5 Unexpectedly Amazing Fruits To Try During Your Next Happy Hour
When the weekend rolls around, do you get the itch to try something new?
You could try rock climbing or a hot yoga class, but it’s probably in your best interest to steer your prowess in the direction of the produce aisle—and your cocktails.
Top New York bartender Naren Young has been imbibing and experimenting with everything from kumquats to sugar snap peas for his column Drink Me Now. He’s discovered a dozen different ways to use these freaky ingredients in cocktails, so check out a few of the fruits and vegetables that you’d never expect could make a gloriously scrumptious drink.
This piece originally appeared on Liqour.com.
Despite how difficult it can be to juice these mini citrus fruits, Young says it’s worth the extra effort for its “amazing flavor profile that sits somewhere between a lime and a tangerine.” Whether muddled, made into marmalade or cooked, kumquats will take your cocktail from zero to delightful.
Try it: Kumquat Smash
Sugar Snap Peas
Young gives new meaning to Mom grumbling “eat your peas!” with his take on green cocktails. These crunchy, sweet peas don’t overpower the other ingredients in cocktails, but rather add a refreshing touch to base spirits like Old Tom gin, aquavit, absinthe and tequila.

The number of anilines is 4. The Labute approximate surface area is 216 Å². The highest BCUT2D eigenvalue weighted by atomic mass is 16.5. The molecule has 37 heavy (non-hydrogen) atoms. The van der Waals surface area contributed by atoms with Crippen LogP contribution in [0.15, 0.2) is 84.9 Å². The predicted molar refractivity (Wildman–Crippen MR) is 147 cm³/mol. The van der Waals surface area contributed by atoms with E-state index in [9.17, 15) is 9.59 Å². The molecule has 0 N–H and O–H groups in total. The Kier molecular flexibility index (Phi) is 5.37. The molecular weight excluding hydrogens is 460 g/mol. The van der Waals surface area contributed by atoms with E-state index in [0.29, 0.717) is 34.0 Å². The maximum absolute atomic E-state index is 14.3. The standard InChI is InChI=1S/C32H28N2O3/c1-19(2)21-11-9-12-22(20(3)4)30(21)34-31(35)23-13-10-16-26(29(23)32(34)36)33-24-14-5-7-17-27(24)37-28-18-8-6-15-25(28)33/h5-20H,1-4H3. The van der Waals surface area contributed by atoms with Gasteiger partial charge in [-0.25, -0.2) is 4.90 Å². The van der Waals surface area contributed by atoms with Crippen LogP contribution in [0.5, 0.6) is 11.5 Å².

Try it: Green Giant
According to Young, rhubarb may be the most under-appreciated fruit on this list. It may look a bit like pink celery, but it has an explosive flavor when used correctly (i.e. cooked). It’s another food that lies somewhere in the murky water between fruit and vegetable, but who cares? It tastes as great with booze as it does baked into pies. Isn’t that all you need to know?
Try it: Spiced Rhubarb Gimlet
Sure, you know this “technically a fruit” ingredient from the Bloody Mary, a staple at any brunch worth its salt. But here’s the thing: There are so many other ways to use the tomato. The cocktails Young describes prove the notion. Tomato water is a thing. The fruit makes a great shrub. And why not muddle the goodness out of the tomato before adding everything else? See for yourself how easy it is to branch out from the classic Mary.
Try it: Farmer’s Cocktail
What Young calls a “mutant” of the traditional orange, this ingredient can also be used in a variety of ways. The flavor lends a particular oomph that can’t be found in the average juice orange. It strikes between the sweetness you expect and the bitterness of a grapefruit. Mix it with Scotch, tequila or gin for a fantastic night (or day) of drinking.
Try it: Blood Orange Margarita